This law was so very sacred and imperative, that, in the persecution under Trajan, Pliny would not attempt to put to death Roman citizens who were proved to have turned Christians; hence, in his letter to Trajan, lib. x. Ephesians 97, he says, Fuerunt alii similis amentiae, quos, quia cives Romani erant, annotavi in urbem remittendos. 'There were others guilty of similar folly, whom, finding them to be Roman citizens, I have determined to send to the city." Very likely these had appealed to Caesar.

    Barnes' Notes on Acts 25:11

    For if I be an offender - If I have injured the Jews so as to deserve death. If it can be proved that I have done injury to anyone.

    I refuse not to die - I have no wish to escape justice. I do not wish to evade the laws, or to take advantage of any circumstances to screen me from just punishment. Paul's whole course showed that this was the noble spirit which actuated him. No true Christian wishes to escape from the laws. He will honor them, and not seek to evade them. But, like other people, he has rights; and he may and should insist that justice should be done.

    No man may deliver me unto them - No man shall be allowed to do it. This bold and confident declaration Paul could make, because he knew what the law required, and he knew that Festus would not dare to deliver him up contrary to the law. Boldness is not incompatible with Christianity; and innocence, when its rights are invaded, is always bold. Jesus firmly asserted his rights when on trial John 18:23, and no man is under obligation to submit to be trampled on by an unjust tribunal in violation of the laws.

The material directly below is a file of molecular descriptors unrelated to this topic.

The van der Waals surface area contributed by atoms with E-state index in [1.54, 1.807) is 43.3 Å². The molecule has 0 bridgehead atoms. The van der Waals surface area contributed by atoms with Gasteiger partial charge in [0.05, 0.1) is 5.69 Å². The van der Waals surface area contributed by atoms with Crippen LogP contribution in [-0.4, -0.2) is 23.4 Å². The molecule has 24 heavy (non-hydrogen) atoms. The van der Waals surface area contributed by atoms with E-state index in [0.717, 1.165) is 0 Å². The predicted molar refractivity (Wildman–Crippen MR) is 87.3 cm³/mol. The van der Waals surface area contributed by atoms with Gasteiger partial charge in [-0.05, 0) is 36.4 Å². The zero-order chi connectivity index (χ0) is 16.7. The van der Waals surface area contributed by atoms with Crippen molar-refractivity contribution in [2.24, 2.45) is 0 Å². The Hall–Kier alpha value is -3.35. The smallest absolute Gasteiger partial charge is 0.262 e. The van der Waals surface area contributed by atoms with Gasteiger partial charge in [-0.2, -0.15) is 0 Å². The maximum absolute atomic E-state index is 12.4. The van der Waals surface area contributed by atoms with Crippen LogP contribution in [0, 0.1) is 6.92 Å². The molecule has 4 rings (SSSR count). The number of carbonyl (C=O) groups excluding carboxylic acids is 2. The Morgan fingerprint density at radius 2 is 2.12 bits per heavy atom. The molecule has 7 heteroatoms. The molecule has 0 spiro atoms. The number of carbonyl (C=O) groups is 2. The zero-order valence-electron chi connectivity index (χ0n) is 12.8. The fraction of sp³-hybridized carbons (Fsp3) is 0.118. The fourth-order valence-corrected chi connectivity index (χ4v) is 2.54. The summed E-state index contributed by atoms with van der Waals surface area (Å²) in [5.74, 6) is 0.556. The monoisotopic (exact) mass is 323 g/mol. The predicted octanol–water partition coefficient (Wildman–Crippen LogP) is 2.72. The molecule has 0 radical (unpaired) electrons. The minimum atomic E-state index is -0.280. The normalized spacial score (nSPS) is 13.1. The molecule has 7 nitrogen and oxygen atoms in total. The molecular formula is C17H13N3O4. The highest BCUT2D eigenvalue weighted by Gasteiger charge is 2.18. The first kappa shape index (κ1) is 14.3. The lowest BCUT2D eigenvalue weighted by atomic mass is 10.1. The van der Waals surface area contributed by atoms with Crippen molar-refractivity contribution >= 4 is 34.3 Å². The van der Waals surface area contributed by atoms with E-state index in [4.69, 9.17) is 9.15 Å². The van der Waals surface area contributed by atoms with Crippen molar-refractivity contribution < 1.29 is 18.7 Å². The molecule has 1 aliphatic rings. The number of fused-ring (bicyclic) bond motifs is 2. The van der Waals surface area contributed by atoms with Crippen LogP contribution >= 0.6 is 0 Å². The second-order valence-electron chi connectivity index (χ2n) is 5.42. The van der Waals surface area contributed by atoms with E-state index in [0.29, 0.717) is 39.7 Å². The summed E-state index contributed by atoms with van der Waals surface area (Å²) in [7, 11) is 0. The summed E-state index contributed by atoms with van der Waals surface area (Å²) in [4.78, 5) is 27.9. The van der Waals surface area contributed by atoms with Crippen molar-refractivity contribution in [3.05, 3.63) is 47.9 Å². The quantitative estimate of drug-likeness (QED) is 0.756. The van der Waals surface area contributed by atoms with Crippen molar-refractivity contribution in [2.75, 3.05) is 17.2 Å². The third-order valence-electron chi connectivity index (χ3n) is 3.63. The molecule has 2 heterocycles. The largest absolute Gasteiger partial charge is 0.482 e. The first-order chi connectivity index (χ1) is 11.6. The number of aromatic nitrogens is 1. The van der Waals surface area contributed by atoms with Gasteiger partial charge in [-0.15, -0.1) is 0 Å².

I appeal unto Caesar - I appeal to the man emperor, and carry my cause directly before him. By the Valerian, Porcian, and Sempronian laws, it had been enacted that if any magistrate should be about to beat, or to put to death any Roman citizen, the accused could appeal to the Roman people, and this appeal carried the cause to Rome. The law was so far changed under the emperors that the cause should be carried before the emperor instead of the people. Every citizen had the right of this appeal; and when it was made, the accused was sent to Rome for trial. Thus, Pliny Ephesians 10, 97 says that those Christians who were accused, and who, being Roman citizens, appealed to Caesar, he sent to Rome to be tried. The reason why Paul made this appeal was that he saw that justice would not be done him by the Roman governor. He had been tried by Felix, and justice had been denied him, and he was detained a prisoner in violation of law, to gratify the Jews; he had now been tried by Festus, and saw that he was pursuing the same course; and he resolved, therefore, to assert his rights, and remove the cause far from Jerusalem, and from the prejudiced people in that city, at once to Rome. It was in this mysterious way that Paul's long-cherished desire to see the Roman church, and to preach the gospel there, was to be gratified. Compare notes on Romans 1:9-11. For this he had prayed long Romans 1:10; Romans 15:23-24, and now at length this purpose was to be fulfilled. God answers prayer, but it is often in a way which we little anticipate. He so orders the train of events; he so places us amidst a pressure of circumstances, that the desire is granted in a way Which we could never have anticipated, but which shows in the best manner that he is a hearer of prayer.